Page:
Around The World World Packing List

by | Jul 27, 2016 | 0 comments

More people ask about my around the world packing list than anything else. Here’s what I’m carrying for a year around the world.

[UPDATES] These are updates after 14 months on the road (October 2017)

 

Packs

I and many others will tell you to buy the smallest pack you can manage. Everyone is different so this means different things to different people. Personally, I use a 46L main pack and an 18L daypack. It’s nice to be able to leave your main pack at your base camp and head out for the day with just a day pack. However, it’s much easier to be on the move with just one bag so when moving from spot to spot I make sure I have enough room in my main pack to fit my day pack inside of it along with everything else.

There are many advantages to traveling with just one small pack. It’s less to keep track of when on public transport, you can keep it strapped to you at all times if need be, and if it’s small enough (~46L and below), it will fit in an airline overhead even on the extra small intra-country planes.

Sigh. I am a sucker for a good pack. I used the REI Trail 40 for a long time as my go to travel pack but I always look around at what’s new and upcoming. I saw the new Osprey Kestrel 48 one day and decided to give it a go. This is now the current pack I am using (size S, net 46L)

[UPDATE] I might not need all this space. Might downsize back to the REI Trail 40 when we stop home in November 2017.

I love the Miwok 18 because it’s a small day pack with all the features of a big pack.

[UPDATE] I might not need all those features though. When we get home I’m going to swap this out for the Sea to Summit Ultra-Sil

Travel Clothes

Clothes are obviously a very personal choice. I’ve tried a lot of combinations to come up with my own perfect set below. My advice to you would be to do the same. Either try on in person or buy from places online that you can easily return to if things don’t workout.

REI has a one year return policy on the gear they sell so always a great choice. Remember that you can buy clothes pretty much anywhere. It is nice to have at least one quality set though.

A hard shell is great not only for rain but also as a layering piece and wind stopper. It’s the top layer of my layering system.

[UPDATE] Still love this jacket and will keep for mountaineering, but more than I need for basic travel. Swapping out for the more packable and lighter OR Helium II

My all time favorite jacket. Lightweight, super comfortable, extremely packable, great in a variety of weather conditions. If I could take only one jacket, this would be the one.

[UPDATE] Still my fav jacket but I’ve noticed the stretch sides let the wind in. Swapping out for the smaller, lighter, and warmer MH Ghost Whisperer

An insulating layer for up in the mountains when it’s too cold for just a jacket and shell.  The R1 hoody is revered among the alpine crowd for its warmth to weight ratio and balaclava like hood.

[UPDATE] Once I get my MH Ghost Whisperer, I won’t need this layer anymore so will leave at home. Still an amazingly warm fleece.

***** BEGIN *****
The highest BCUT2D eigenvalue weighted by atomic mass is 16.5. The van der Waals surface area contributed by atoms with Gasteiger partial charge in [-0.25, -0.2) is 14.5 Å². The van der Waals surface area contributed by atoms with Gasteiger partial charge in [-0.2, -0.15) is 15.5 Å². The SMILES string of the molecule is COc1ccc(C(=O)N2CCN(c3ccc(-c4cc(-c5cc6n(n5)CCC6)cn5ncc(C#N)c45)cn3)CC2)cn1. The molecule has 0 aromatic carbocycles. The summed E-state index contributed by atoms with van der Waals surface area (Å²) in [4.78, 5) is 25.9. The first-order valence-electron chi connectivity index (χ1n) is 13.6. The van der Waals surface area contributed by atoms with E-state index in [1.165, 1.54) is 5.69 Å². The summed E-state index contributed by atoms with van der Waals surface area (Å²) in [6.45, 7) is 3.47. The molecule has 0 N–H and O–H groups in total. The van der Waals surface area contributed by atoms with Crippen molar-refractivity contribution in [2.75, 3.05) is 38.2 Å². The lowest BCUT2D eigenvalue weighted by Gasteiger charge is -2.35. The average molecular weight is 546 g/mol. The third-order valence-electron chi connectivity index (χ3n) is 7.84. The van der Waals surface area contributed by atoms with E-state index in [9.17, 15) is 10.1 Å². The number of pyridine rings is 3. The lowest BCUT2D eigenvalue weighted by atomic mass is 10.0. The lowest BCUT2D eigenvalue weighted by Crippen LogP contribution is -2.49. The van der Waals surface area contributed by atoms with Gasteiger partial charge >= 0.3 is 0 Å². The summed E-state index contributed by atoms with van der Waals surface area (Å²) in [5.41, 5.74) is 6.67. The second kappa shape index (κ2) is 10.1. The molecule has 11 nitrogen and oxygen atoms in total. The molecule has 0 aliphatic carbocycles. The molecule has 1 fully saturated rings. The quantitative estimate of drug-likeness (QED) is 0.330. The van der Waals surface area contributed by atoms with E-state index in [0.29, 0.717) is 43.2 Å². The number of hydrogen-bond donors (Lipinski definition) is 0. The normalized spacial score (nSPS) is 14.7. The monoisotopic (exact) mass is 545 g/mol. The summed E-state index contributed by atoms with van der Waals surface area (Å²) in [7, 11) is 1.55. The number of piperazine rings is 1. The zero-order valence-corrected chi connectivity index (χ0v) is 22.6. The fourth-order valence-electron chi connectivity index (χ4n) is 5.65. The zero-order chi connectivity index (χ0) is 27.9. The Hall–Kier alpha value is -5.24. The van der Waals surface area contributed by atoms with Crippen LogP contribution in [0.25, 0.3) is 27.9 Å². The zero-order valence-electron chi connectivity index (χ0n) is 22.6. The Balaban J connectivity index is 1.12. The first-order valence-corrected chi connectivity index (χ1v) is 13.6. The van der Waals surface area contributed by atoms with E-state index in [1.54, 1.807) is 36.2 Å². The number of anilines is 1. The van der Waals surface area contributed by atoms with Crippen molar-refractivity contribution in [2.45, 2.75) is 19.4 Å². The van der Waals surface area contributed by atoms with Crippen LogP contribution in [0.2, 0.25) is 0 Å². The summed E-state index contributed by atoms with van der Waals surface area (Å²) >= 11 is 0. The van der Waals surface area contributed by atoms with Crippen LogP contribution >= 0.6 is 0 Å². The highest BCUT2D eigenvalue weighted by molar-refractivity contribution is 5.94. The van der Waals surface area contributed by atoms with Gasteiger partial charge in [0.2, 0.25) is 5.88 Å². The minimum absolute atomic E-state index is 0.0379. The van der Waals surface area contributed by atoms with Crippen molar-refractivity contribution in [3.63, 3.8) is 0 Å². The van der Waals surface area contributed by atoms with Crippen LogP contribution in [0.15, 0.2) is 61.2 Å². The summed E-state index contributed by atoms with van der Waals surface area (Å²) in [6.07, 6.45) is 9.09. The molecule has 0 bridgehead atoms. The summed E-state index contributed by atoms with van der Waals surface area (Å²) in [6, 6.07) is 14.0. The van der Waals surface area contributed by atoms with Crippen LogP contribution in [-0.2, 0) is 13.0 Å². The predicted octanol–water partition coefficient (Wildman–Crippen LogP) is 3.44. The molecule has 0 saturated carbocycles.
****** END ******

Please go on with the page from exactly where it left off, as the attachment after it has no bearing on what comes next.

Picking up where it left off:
I like merino wool for a base layer. It’s soft and comfortable, antimicrobial, and wicking. I’ve spent an entire week in the mountains and never once took this off. Wore it trekking every day and slept in it every night. Didn’t smell even one bit.

[UPDATE] I sent this home after Nepal, didn’t end up “needing” it again until climbing Kilimanjaro, but made due with what I had.

Same benefits as above for the merino wool in a super light packable shirt. My go to every day shirts if I’m not in my tank top.

[UPDATE] Sent 2 of 3 home after picking up a Columbia l/s on sale and another random souvenir shirt.

Volcom Tank Top
volcom tank top

I picked this up at a thrift shop for like 2 bucks. It’s super light weight and takes up no room. I pretty much live in it when its warm.

[UPDATE] Wore this out and actually picked up 3 more (Chang, FMP, Bin Tang) in SE Asia. I still live in my tanks mostly.

Two pairs of pants is probably overkill, but I don’t carry rain pants so if one gets soaked it’s nice to have a backup. That said these pants resist water very well and the stretch fabrics is unmatched. My favorite pants.

[UPDATE] After trekking in Nepal, 2 pairs is definitly overkill, could easily lose 1 pair.

A couple pairs of shorts. Wear one, wash one. Same benefits as the pants above.

[UPDATE] Burned a hole in one pair, so I’m down to one. Supplemented with a couple pairs of board shorts.

Very lightweight, fast drying, and comfortable. You can use these for everything thanks to the stretch fabric. I wear them out, swimming, climbing, lounging, everything.

[UPDATE] I sadly lost thse somewhere. I’ve picked up a couple pairs of board shorts as replacements along the way

My favorite running shorts from when I was still running on the regular! Great for sleep shorts or just to throw on quick.

[UPDATE] Still going strong and I use them more than I thought I would!

At your discretion how many underoos you bring. With the advantages in merino wool technology I only bring 2 good pairs.

[UPDATE] TMI but I pretty much dont use these. I’m either in board shorts or I just live free in my hiking shorts/pants.

The rule of twos applies here too. I’m generally sockless in my Chacos if I can help it, but carry a couple pairs of sturdy socks for when hiking in my shoes.

[UPDATE] After hiking in Nepal I pretty much dont use these as I’m always in flops or my Chacos. I could cut down to one pair easily.

Chacos. Ask any river guide, great for everything. They are a little on the heavy side for sandals but they are very robust. I generally live in these unless its cold or the terrain is extreme.

[UPDATE] Still got my Chacos, still love them. Going strong.